Beagle 2 is the lander associated with Mars Express. It was built specifically to answer the question of the possibility of past life on Mars. Among many other tasks it will look at the presence of water, existence of carbonate minerals, occurrence of organic residues, complexity and structure of organic material, isotopic fractionation between organic and inorganic phases and seek trace atmospheric species indicative of extant life. The Gas Analysis Package (GAP) contains a mass spectrometer which will be used to analyse the amount of carbon dioxide released when soil and rock samples are heated. This process will confirm the presence of carbon in a sample as any carbon compound present will burn to give carbon dioxide. GAP will also be able to detect methane in the Martian atmosphere. Due to the oxidising conditions on the surface of Mars methane is quickly destroyed, so any detection of its presence would lead to the assumption that it must come from a continuous supply such as is produced on Earth by many biological processes. The Planetary Undersurface Tool (Pluto) will be deployed by Beagle 2 to collect samples from beneath the surface in areas which appear to have been inundated by large volumes of water. Pluto will also use a grinding disk to remove the layer of dust on rock surfaces, due to weathering, so that samples can be taken. As well as the above experiments concerned with the search for evidence of life, Beagle 2 will also carry many other experiments including 3 cameras, spectrometers to find the nature of iron on the surface and quantify major elements and environmental sensors to measure surface UV flux, air temperature, air pressure, wind velocity and dust momentum and direction.12
Spirit and Opportunity are twin NASA rovers which will explore the Martian surface during 2004. Spirit is currently on the surface with Opportunity in transit. The two rovers are the largest and most mobile to date and each have a wide ranging scientific payload including a Panoramic Camera (PanCam), a Microscopic Imager (MI), a Miniature Thermal Emission Spectrometer (Mini-TES), a Mossbauer Spectrometer (MB) an Alpha Particle X-ray Spectrometer (APXS), a Rock Abrasion Tool (RAT), Magnet Arrays and Engineering Cameras (Hazcoms and Navcoms).13 Spirit and Opportunity are not vehicles designed to find evidence of life but the data which they return will likely go further in indicating whether life was ever possible on Mars.

Mars Reconnaissance Orbiter (MRO) will launch in August 2005 and is expected to reach Mars in March 2006. It will orbit Mars for one Martian year (687 days) studying the surface using a visible stereo imaging camera (HiRISE) and a visible/near-infrared spectrometer (CRISM). MRO will also be equipped with a shallow subsurface sounding radar (SHARAD) which will search for underground water.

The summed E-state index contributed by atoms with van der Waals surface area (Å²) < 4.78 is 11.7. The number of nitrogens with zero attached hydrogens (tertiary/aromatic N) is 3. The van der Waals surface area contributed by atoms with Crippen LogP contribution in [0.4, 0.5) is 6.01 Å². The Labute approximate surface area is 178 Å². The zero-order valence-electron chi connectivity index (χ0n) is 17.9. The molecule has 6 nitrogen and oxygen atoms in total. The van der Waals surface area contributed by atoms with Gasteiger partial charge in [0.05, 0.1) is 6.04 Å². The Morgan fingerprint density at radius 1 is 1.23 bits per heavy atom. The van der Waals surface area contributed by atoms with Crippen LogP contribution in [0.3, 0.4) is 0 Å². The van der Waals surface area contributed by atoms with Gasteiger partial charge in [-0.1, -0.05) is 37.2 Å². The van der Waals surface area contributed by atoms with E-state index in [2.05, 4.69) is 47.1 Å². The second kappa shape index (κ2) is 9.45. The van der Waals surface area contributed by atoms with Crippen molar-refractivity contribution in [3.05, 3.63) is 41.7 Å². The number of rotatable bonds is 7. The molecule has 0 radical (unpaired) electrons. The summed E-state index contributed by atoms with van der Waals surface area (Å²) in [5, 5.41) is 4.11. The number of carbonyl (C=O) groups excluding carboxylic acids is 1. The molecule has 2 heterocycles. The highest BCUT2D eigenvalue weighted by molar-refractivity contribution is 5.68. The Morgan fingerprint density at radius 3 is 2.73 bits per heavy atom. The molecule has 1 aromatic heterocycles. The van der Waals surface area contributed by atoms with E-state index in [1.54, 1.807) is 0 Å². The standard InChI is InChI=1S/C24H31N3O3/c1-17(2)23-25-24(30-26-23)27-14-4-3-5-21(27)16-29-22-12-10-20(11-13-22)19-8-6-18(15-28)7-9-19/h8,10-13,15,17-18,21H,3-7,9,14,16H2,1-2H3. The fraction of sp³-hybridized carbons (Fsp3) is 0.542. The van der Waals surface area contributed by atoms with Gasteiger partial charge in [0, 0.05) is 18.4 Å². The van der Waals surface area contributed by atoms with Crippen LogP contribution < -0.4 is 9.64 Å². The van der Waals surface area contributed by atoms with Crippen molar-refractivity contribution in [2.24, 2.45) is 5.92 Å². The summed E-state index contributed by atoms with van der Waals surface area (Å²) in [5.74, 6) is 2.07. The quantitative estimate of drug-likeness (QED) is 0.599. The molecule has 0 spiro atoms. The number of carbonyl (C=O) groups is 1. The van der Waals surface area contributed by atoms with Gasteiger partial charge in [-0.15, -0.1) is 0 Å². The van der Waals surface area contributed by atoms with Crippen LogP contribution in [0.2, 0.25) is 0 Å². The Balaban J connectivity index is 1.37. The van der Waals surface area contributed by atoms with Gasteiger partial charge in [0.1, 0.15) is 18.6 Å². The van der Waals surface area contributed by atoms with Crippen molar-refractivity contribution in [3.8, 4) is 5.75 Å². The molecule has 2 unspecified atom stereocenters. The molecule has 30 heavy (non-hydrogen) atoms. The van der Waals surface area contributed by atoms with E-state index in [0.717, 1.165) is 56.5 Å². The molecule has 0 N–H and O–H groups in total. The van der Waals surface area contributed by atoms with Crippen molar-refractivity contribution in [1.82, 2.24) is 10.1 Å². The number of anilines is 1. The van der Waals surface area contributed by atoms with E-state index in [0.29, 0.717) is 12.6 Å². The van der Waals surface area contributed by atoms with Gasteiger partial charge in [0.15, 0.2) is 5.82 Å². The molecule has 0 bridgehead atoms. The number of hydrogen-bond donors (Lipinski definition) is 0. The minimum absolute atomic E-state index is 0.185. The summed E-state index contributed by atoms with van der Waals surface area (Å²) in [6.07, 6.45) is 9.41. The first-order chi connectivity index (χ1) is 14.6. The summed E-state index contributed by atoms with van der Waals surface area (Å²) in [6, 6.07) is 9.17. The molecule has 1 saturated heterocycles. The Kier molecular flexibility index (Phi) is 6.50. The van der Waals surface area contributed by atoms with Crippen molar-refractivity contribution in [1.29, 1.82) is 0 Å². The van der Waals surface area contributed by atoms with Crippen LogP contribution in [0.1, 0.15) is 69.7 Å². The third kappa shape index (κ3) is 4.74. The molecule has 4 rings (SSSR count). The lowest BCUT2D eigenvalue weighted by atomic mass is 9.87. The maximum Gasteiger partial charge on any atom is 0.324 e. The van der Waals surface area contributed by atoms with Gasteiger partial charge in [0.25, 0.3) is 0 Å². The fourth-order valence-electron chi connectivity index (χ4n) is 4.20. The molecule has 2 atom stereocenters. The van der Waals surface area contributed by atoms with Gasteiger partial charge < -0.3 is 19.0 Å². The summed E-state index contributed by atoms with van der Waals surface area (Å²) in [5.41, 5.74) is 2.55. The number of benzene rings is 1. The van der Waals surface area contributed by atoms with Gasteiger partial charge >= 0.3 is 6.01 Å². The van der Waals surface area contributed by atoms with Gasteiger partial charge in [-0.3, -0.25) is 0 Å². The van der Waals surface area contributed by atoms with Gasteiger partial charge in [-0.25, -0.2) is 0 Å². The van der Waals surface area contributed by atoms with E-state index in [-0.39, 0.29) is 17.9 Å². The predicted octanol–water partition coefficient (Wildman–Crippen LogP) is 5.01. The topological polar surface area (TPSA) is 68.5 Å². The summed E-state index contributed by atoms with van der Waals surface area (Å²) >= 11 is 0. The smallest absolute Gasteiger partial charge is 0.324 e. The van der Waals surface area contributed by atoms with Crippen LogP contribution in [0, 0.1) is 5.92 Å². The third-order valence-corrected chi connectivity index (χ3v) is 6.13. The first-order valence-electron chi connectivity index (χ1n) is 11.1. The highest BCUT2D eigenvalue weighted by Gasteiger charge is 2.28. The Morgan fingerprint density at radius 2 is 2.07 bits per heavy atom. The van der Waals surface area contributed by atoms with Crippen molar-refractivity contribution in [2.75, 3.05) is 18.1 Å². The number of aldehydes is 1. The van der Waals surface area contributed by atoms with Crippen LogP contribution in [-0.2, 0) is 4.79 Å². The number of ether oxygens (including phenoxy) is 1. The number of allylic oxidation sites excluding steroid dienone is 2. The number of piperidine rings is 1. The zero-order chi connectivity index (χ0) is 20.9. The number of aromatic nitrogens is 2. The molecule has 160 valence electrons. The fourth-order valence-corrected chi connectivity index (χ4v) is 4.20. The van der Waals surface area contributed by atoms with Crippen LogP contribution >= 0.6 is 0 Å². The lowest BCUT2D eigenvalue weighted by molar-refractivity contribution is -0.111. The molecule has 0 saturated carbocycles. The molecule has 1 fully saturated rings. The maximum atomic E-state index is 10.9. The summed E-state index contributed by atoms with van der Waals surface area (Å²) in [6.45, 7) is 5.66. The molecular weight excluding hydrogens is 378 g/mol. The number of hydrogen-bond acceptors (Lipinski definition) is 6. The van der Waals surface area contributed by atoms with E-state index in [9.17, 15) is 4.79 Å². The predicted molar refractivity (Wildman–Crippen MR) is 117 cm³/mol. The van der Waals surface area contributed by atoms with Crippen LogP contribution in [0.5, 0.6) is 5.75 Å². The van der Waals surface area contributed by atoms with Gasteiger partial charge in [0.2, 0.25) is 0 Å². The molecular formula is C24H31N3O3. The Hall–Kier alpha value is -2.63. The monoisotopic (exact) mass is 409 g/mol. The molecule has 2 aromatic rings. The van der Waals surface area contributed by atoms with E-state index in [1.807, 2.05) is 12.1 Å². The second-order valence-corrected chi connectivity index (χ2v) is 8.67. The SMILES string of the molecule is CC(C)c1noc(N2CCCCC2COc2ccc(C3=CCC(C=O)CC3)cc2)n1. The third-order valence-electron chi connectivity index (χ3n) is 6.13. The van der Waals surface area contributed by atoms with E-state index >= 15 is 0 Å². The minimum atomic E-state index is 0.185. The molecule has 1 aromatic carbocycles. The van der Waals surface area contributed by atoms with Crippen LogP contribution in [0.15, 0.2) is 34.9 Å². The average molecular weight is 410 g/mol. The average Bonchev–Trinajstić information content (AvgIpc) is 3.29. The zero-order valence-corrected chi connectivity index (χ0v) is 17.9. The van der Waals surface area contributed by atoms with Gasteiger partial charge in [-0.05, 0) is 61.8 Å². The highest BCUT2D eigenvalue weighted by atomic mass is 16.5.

The French Space Agency (CNES) is looking at the feasibility of launching NetLander in 2007. NetLander will consist of four landers which will be used to make simultaneous seismological, atmospheric, magnetic, ionospheric and geodetic measurements. The most important objective of these measurements will be to search for ground reservoirs of water and ice.
Mars Science Laboratory is a long duration rover planned for a 2009 launch. Its primary objectives will be to assess the biological potential of at least one target area, characterize the local geology and geochemistry, investigate planetary processes relevant to habitability, including the role of water, and to characterize the broad spectrum of surface radiation.

A great deal has been learnt about the possibility of extinct and extant life on Mars through various media. Studies of meteorites have shown compounds which are most likely formed organically although whether they are of extraterrestrial origin is not certain. Photographs from Mars orbiters have shown geological features which appear to have been formed due to erosion by a liquid although no liquid water can currently exist on the surface. Data from many missions, specifically Global Surveyor and Odyssey, have revealed what are generally accepted to be vast frozen lakes under the Martian poles. This evidence of water in conjunction with elemental findings suggests that it is possible that life existed on Mars but is yet to be found.

“So life could have originated on Mars. That doesn’t mean that it did, or that it’s there now. But it’s reason enough to look.” 14


The Search For Life In The Universe - Pacchioli

2 Polycyclic aromatic hydrocarbons (PAHs) in Antarctic Martian meteorites, carbonaceous chondrites, and polar ice - Becker et al.

3 Search for past life on Mars: possible relic biogenic activity in martian meteorite ALH84001 McKay et al.


NSSDC Master Catalog


NSSDC Master Catalog


NSSDC Master Catalog


NSSDC Master Catalog


NSSDC Master Catalog


Mars Odyssey finds water and more


NSSDC Master Catalog


ESA Mars Express: Science and Technology


Beagle 2 : the British led exploration of Mars


NSSDC Master Catalog

14 Bruce Jakosky, Professor of Geological Sciences, University of Colorado

International Strategy For The Exploration Of Mars - International Mars Exploration Working Group

Mars And The Development Of Life - Hansson

An ESA Study For The Search For Life On Mars - Westall et al.

On The Search For Extant Life On Mars - Klein

The Search For Life On Mars: The Role Of Rovers - Stoker

Search For Life On Mars: Evaluation Of Techniques - Schwartz et al.

Human Exploration Of Mars: The Reference Mission Of The NASA Mars Exploration Study Team - Hoffman and Kaplan